Lesser known but vastly successful, Bruce Kovner is a trading genius at forex trade and forex futures trade in the financial markets. A Harvard University graduate, Bruce Kovner was successful even on the commodities market and is today Chairman of Caxton Associates. Kovner too followed wise principles of trading smartly and one of his key takeaways was to be robotic with trading – emotionless. The lesson to learn from him though is risk management – something that most investors overlook. Traders must understand the risks completely before they begin trading. Markets are objective and measured, so thinking from a place of emotion, prevents traders from evaluating risk potential objectively. Understanding the reasons for possible losses and the monetary ability to manage risks is crucial for novice traders. “My experience with novice traders is that they trade three to five times too big. They are taking 5 to 10% risk on a trade they should be taking 1 to 2% risk,” he said . This is where stop-loss orders play an important role in managing these risks. Always build a trading strategy that restricts risk to a predefined amount. Only when you assess maximum risk can you know how much profit can be driven out of that trade.
5. George Soros
Trading lessons would be incomplete without the legendary George Soros – “the man who broke the pound” or “the man who broke the Bank of England.” His bet against the pound in 1992 is what has brought him legendary status in the financial markets. While the European countries were busy trying to stabilize exchange rates, Soros speculated on the currency. With complete conviction, he took a risk. George Soros shorted the British pound, expecting it to devalue. He sold the pound converting it into other currencies, with an agreement to reconvert it later. This brought down the price of the British pound. The rest is history, he made $1 billion in profit on this transaction. Some trades are obvious, they do well and they’re winners. The big wins, however, come from the unexpected - the big bet that beats the market. Once you’ve assessed risks, traders must be ready to bet on that economic anomaly. The market can shift at a moment's notice. It is at that moment where you make that big win. His famous adage goes, “Markets are constantly in a state of uncertainty and flux, and money is made by discounting the obvious and betting on the unexpected.” The lesson to be learned here is to work from conviction and learn to adapt quickly. Work the research, work the analysis, and trends and then go all-in with that trading decision. Don’t follow a herd mentality, don’t be too attached to the trade and you might just make money in the long run.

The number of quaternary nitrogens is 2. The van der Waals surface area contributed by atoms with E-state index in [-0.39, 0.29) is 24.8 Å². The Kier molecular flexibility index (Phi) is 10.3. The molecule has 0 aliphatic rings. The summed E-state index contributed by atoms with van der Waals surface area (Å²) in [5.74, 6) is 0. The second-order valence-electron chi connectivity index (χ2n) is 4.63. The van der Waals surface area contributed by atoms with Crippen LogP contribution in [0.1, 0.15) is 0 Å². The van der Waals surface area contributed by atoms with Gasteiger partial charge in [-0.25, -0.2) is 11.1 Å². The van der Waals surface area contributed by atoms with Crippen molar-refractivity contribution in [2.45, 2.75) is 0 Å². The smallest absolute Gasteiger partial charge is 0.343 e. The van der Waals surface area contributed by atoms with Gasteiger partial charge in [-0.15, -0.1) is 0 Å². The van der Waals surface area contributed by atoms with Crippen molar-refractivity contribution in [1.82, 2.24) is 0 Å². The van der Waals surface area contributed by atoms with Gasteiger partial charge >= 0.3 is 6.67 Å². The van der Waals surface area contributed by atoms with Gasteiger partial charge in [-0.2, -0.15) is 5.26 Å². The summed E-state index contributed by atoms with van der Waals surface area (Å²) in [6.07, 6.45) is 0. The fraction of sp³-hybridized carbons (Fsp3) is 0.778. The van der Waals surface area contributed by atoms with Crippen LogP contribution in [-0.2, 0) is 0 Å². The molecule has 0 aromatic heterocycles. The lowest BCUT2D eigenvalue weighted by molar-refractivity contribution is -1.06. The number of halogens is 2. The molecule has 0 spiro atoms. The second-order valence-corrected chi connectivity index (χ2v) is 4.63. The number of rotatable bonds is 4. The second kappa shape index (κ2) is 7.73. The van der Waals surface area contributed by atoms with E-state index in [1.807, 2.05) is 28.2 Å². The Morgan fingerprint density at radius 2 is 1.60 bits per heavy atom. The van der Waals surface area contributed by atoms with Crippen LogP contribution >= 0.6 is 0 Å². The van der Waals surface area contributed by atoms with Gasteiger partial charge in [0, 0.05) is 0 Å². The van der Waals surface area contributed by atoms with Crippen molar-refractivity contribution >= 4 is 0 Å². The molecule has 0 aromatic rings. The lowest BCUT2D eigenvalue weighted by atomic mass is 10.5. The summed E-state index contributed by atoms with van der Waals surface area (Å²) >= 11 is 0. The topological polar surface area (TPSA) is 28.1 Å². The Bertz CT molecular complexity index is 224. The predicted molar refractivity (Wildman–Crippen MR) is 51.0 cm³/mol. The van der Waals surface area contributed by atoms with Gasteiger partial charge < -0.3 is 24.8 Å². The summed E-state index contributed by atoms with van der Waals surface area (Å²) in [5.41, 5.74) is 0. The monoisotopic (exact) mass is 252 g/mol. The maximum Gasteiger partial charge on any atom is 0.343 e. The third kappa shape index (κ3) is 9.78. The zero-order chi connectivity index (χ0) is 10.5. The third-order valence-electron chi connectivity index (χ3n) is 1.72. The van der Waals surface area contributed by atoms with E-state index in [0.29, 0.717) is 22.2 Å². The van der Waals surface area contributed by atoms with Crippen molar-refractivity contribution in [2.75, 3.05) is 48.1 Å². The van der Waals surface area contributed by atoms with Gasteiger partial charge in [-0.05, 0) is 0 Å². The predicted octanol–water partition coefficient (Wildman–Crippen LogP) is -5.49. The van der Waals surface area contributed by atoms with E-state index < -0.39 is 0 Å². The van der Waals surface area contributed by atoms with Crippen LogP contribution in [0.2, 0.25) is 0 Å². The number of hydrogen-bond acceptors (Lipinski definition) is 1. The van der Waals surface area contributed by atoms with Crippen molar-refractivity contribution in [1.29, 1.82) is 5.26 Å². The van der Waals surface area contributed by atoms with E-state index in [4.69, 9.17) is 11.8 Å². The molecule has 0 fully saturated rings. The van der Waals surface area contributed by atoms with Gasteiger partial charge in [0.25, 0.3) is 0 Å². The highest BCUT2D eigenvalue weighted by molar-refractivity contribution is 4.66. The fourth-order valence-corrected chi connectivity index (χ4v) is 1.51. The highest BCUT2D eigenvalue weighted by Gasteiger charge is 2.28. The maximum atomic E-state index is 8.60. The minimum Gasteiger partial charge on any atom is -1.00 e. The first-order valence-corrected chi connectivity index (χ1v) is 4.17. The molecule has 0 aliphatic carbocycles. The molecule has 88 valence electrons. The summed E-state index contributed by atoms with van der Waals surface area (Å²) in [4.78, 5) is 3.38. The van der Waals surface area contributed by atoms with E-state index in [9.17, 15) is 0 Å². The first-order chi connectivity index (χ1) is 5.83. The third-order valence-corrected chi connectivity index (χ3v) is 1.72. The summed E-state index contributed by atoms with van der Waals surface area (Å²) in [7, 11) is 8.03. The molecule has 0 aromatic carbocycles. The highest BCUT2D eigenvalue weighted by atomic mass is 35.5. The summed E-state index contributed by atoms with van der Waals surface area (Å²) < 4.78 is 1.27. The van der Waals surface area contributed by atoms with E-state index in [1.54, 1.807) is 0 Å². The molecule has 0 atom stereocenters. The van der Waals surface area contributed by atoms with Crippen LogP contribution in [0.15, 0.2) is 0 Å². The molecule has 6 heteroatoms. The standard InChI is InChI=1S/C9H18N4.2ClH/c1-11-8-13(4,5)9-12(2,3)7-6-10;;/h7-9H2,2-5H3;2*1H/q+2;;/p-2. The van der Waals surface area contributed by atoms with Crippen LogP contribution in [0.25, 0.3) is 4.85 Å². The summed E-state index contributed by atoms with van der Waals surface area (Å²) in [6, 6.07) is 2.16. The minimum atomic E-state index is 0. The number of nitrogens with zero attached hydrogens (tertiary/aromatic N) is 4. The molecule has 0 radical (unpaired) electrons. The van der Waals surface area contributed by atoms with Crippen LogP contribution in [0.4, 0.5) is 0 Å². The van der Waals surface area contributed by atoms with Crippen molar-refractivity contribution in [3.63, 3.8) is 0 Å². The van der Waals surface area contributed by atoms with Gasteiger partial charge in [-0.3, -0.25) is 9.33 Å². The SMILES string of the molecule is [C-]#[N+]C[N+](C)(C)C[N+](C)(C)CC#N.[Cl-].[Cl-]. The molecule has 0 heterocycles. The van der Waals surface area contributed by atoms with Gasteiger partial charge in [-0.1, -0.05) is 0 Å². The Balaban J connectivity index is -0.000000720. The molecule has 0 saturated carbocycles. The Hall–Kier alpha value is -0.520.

Notice how the successful traders talk about losses. Losing on the market is the greatest teacher and the best learning opportunity. Winning on the market is easy – the market becomes generous with price movements. There are tested trading strategies and investment philosophies that bring winning trades too. The key lesson for traders remains how to lose decisively, how to bounce back from losses and how to manage or control those risks.